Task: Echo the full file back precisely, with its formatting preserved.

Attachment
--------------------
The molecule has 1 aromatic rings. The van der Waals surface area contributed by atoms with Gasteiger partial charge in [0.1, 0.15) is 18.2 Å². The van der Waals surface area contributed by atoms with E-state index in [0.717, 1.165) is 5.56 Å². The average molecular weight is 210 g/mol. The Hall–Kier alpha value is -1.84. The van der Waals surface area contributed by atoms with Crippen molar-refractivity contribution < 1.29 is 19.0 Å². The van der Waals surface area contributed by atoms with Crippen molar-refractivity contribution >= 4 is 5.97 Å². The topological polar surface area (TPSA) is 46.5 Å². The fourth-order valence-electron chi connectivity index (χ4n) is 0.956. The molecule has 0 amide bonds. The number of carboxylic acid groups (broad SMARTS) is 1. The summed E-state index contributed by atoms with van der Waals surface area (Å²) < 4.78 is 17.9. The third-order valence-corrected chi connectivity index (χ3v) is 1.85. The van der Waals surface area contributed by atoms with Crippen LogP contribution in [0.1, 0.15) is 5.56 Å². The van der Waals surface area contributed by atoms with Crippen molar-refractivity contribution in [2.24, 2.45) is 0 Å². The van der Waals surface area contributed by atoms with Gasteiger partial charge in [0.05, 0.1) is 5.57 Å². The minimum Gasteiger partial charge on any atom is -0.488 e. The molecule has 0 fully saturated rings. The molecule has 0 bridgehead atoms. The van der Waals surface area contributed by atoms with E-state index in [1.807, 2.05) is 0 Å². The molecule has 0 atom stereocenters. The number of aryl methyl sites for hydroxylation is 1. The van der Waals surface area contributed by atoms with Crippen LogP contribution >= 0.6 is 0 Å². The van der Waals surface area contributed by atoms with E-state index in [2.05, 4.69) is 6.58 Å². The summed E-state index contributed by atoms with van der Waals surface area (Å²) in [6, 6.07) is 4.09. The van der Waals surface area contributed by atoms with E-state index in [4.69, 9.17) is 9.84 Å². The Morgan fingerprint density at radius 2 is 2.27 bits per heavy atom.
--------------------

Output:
The molecule has 1 aromatic rings. The van der Waals surface area contributed by atoms with Gasteiger partial charge in [0.1, 0.15) is 18.2 Å². The van der Waals surface area contributed by atoms with E-state index in [0.717, 1.165) is 5.56 Å². The average molecular weight is 210 g/mol. The Hall–Kier alpha value is -1.84. The van der Waals surface area contributed by atoms with Crippen molar-refractivity contribution < 1.29 is 19.0 Å². The van der Waals surface area contributed by atoms with Crippen molar-refractivity contribution >= 4 is 5.97 Å². The topological polar surface area (TPSA) is 46.5 Å². The fourth-order valence-electron chi connectivity index (χ4n) is 0.956. The molecule has 0 amide bonds. The number of carboxylic acid groups (broad SMARTS) is 1. The summed E-state index contributed by atoms with van der Waals surface area (Å²) < 4.78 is 17.9. The third-order valence-corrected chi connectivity index (χ3v) is 1.85. The van der Waals surface area contributed by atoms with Crippen LogP contribution in [0.1, 0.15) is 5.56 Å². The van der Waals surface area contributed by atoms with Crippen molar-refractivity contribution in [2.24, 2.45) is 0 Å². The van der Waals surface area contributed by atoms with Gasteiger partial charge in [0.05, 0.1) is 5.57 Å². The minimum Gasteiger partial charge on any atom is -0.488 e. The molecule has 0 fully saturated rings. The molecule has 0 bridgehead atoms. The van der Waals surface area contributed by atoms with E-state index in [1.807, 2.05) is 0 Å². The molecule has 0 atom stereocenters. The number of aryl methyl sites for hydroxylation is 1. The van der Waals surface area contributed by atoms with Crippen LogP contribution >= 0.6 is 0 Å². The van der Waals surface area contributed by atoms with E-state index in [2.05, 4.69) is 6.58 Å². The summed E-state index contributed by atoms with van der Waals surface area (Å²) in [6, 6.07) is 4.09. The van der Waals surface area contributed by atoms with E-state index in [4.69, 9.17) is 9.84 Å². The Morgan fingerprint density at radius 2 is 2.27 bits per heavy atom.